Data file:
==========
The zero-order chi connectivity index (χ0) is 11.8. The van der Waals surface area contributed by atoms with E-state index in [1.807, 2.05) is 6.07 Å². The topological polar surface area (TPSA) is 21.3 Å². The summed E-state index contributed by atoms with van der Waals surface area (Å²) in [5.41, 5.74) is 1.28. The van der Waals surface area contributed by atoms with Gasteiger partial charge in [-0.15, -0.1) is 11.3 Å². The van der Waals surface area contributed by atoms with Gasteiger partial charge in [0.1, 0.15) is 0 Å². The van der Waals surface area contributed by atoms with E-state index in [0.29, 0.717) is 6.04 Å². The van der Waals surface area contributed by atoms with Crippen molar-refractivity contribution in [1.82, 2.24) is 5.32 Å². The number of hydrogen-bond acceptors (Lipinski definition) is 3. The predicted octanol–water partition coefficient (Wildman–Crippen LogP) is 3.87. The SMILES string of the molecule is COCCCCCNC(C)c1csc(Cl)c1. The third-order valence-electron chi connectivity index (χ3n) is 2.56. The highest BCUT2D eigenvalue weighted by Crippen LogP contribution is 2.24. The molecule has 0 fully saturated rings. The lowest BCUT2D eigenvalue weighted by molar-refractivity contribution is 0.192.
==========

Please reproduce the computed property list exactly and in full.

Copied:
The zero-order chi connectivity index (χ0) is 11.8. The van der Waals surface area contributed by atoms with E-state index in [1.807, 2.05) is 6.07 Å². The topological polar surface area (TPSA) is 21.3 Å². The summed E-state index contributed by atoms with van der Waals surface area (Å²) in [5.41, 5.74) is 1.28. The van der Waals surface area contributed by atoms with Gasteiger partial charge in [-0.15, -0.1) is 11.3 Å². The van der Waals surface area contributed by atoms with Gasteiger partial charge in [0.1, 0.15) is 0 Å². The van der Waals surface area contributed by atoms with E-state index in [0.29, 0.717) is 6.04 Å². The van der Waals surface area contributed by atoms with Crippen molar-refractivity contribution in [1.82, 2.24) is 5.32 Å². The number of hydrogen-bond acceptors (Lipinski definition) is 3. The predicted octanol–water partition coefficient (Wildman–Crippen LogP) is 3.87. The SMILES string of the molecule is COCCCCCNC(C)c1csc(Cl)c1. The third-order valence-electron chi connectivity index (χ3n) is 2.56. The highest BCUT2D eigenvalue weighted by Crippen LogP contribution is 2.24. The molecule has 0 fully saturated rings. The lowest BCUT2D eigenvalue weighted by molar-refractivity contribution is 0.192.